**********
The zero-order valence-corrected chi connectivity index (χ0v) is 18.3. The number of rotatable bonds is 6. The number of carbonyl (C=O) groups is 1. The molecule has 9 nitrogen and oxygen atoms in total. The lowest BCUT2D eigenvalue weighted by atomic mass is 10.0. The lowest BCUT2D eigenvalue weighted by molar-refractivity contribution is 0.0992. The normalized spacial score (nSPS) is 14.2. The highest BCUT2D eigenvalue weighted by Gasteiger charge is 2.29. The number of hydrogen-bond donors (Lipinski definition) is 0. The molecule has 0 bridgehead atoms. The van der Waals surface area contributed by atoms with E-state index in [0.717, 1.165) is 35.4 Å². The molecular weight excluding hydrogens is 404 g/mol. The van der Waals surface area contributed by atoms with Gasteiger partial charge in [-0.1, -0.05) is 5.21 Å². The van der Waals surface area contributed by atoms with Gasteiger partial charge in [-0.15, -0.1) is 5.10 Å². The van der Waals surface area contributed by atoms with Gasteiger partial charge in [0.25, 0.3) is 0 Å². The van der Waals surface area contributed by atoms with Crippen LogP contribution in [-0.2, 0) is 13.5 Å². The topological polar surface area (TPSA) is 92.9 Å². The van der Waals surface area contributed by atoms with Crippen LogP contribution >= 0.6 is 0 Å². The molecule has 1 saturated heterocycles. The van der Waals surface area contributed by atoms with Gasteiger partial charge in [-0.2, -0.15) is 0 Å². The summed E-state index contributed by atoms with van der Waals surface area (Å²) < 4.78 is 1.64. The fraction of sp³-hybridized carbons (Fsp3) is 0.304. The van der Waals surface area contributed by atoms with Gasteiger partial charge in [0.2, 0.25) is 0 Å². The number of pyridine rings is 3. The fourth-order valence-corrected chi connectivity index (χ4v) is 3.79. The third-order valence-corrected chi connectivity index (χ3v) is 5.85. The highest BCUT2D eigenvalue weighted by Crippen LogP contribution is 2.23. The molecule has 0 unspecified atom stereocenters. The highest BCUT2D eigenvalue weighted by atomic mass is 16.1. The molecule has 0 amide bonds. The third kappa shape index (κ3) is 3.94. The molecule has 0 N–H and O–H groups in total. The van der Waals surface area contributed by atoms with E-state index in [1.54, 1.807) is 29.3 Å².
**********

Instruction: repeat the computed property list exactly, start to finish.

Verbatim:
The zero-order valence-corrected chi connectivity index (χ0v) is 18.3. The number of rotatable bonds is 6. The number of carbonyl (C=O) groups is 1. The molecule has 9 nitrogen and oxygen atoms in total. The lowest BCUT2D eigenvalue weighted by atomic mass is 10.0. The lowest BCUT2D eigenvalue weighted by molar-refractivity contribution is 0.0992. The normalized spacial score (nSPS) is 14.2. The highest BCUT2D eigenvalue weighted by Gasteiger charge is 2.29. The number of hydrogen-bond donors (Lipinski definition) is 0. The molecule has 0 bridgehead atoms. The van der Waals surface area contributed by atoms with E-state index in [0.717, 1.165) is 35.4 Å². The molecular weight excluding hydrogens is 404 g/mol. The van der Waals surface area contributed by atoms with Gasteiger partial charge in [-0.1, -0.05) is 5.21 Å². The van der Waals surface area contributed by atoms with Gasteiger partial charge in [-0.15, -0.1) is 5.10 Å². The van der Waals surface area contributed by atoms with Gasteiger partial charge in [0.25, 0.3) is 0 Å². The van der Waals surface area contributed by atoms with Crippen LogP contribution in [-0.2, 0) is 13.5 Å². The topological polar surface area (TPSA) is 92.9 Å². The van der Waals surface area contributed by atoms with Crippen LogP contribution >= 0.6 is 0 Å². The molecule has 1 saturated heterocycles. The van der Waals surface area contributed by atoms with Gasteiger partial charge in [-0.2, -0.15) is 0 Å². The summed E-state index contributed by atoms with van der Waals surface area (Å²) < 4.78 is 1.64. The fraction of sp³-hybridized carbons (Fsp3) is 0.304. The van der Waals surface area contributed by atoms with Gasteiger partial charge in [0.2, 0.25) is 0 Å². The number of pyridine rings is 3. The fourth-order valence-corrected chi connectivity index (χ4v) is 3.79. The third-order valence-corrected chi connectivity index (χ3v) is 5.85. The highest BCUT2D eigenvalue weighted by Crippen LogP contribution is 2.23. The molecule has 0 unspecified atom stereocenters. The highest BCUT2D eigenvalue weighted by atomic mass is 16.1. The molecule has 0 amide bonds. The third kappa shape index (κ3) is 3.94. The molecule has 0 N–H and O–H groups in total. The van der Waals surface area contributed by atoms with E-state index in [1.54, 1.807) is 29.3 Å².